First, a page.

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How Hungary Emerged as a Shaper of the Future of Autonomous Driving

In recent years, Hungary has started to emerge as a powerhouse and a leader in the global autonomous driving industry.
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In recent years, Hungary has started to emerge as a powerhouse in the global autonomous driving industry. Fueled by domestic innovation and a skilled workforce, the Central European country has seen autonomous driving startups and companies attracting significant investments and developing technologies and solutions that are becoming the backbone of the autonomous driving revolution. 

All of this has been spearheaded by a mix of innovative domestic companies like AiMotive and Commsignia and established industry players such as German company Continental Automotive, which has several manufacturing units in the country, as well as a Deep Machine Learning competence center in the capital of Budapest.

The country has also seen the formation of RECAR (Research Center for Autonomous Road Vehicles) – an extensive organization that aims to bridge academic and industrial knowledge, integrating education and research, enabling the training of highly skilled professionals and strengthening the foundation for research and development. 

The center utilizes laboratories spanning four levels for education and research on autonomous vehicles, accommodating tools and devices in larger halls and nearly 20 smaller labs. In addition to its advanced laboratories, the center hosts programs that provide specialized education in autonomous vehicle technology, aiming to enhance students’ skills and knowledge in this field.

The crucial role of domestic enterprises

Among the country’s leaders of innovation, AiMotive stands tall. Founded in 2015, this Hungarian startup has become a leading force in the automated driving industry across Europe, and claims to house one of the largest AI research teams in Europe. Founded by CEO Laszlo Kinhoti, who has extensive background in graphic performance measurement software, the company now has more than 200 employees, working across offices in the US, Japan, Hungary and Germany. 

AiMotive’s comprehensive approach, encompassing software, simulation, and hardware platforms, has solidified its position as a trusted automotive supplier on the global market, with strategic investors such as Robert Bosch Venture Capital, B Capital Group, Prime Ventures, Inventure, and Samsung Catalyst Fund.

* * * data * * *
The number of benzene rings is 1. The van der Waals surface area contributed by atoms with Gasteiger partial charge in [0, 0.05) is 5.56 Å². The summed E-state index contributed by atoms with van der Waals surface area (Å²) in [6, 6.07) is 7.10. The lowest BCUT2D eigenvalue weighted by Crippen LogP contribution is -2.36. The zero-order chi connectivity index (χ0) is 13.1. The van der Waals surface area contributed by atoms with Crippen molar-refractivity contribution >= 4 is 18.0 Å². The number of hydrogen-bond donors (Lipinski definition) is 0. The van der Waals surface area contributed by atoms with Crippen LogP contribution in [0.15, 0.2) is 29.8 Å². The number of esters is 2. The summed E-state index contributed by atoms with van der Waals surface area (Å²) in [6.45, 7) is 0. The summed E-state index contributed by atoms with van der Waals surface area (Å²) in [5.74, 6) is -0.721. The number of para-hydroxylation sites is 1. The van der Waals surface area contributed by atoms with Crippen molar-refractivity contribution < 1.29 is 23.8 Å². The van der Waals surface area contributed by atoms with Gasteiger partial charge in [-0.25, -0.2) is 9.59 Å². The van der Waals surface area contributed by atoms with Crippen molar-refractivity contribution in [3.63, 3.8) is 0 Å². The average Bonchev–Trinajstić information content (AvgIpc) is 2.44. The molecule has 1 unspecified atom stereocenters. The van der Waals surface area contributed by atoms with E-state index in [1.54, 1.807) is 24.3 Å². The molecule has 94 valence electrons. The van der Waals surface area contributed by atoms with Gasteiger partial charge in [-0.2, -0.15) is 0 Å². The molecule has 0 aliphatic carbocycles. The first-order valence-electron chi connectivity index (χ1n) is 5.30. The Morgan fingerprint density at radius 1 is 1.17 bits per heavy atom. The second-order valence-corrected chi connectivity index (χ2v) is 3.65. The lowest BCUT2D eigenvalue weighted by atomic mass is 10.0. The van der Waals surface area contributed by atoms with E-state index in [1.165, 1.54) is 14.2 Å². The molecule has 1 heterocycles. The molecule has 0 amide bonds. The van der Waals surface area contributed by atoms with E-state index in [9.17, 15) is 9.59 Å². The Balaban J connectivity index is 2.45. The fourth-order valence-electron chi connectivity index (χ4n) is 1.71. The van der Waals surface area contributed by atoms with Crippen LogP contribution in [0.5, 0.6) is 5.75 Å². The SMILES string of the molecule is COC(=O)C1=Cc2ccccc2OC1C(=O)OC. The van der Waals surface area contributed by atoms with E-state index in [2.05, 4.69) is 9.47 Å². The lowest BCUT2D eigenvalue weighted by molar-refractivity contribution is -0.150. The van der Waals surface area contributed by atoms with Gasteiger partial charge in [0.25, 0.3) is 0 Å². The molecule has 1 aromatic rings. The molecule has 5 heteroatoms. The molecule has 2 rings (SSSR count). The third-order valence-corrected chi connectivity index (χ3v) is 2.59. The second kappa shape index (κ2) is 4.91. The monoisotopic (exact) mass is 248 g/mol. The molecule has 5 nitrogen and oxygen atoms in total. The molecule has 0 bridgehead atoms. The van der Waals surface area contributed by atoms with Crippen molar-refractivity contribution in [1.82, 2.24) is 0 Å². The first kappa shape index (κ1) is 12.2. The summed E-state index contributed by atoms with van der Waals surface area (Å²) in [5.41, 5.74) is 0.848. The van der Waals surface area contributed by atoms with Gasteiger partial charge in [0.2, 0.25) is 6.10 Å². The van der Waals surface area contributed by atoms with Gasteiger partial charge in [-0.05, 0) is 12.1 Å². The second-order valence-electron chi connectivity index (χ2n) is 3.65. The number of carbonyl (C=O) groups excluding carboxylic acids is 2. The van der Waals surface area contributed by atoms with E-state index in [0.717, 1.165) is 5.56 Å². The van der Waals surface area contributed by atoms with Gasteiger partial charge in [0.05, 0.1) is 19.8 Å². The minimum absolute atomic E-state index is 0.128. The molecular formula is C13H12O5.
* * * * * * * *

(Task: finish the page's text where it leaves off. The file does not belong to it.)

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Its solutions, including the aiDrive software stack and the dedicated neural network accelerator aiWare have been recognized by a tech giant like Sony, with the aiDrive software stack serving as the foundation for Sony’s revolutionary prototype vehicle, the VISION-S

The company is also one the most-funded automated driving software suppliers in Europe, with a total funding of $75M. At the end of 2022, AiMotive was acquired by automotive giant Stellantis, and now operates as one of its subsidiaries. 

In the realm of connected car and Vehicle-to-Everything (V2X) technology, another Hungarian company, Commsignia, stands out. Established in 2012 by industry experts, Commsignia has been at the forefront of V2X technology research and applications. Today the company has more than 140 employees worldwide, and is present in automotive hubs such as the US, South Korea and Germany. 

With a focus on traffic safety and efficiency, Commsignia’s solutions aim to bridge the gap between vehicles and infrastructure, creating a seamless communication network. Last month, the company announced a $​​15M Series B funding round featuring investors such as Budapest-based Day One Capital, Credo Ventures, LG Electronics, Samsung Catalyst Fund, and Qualcomm Ventures among others.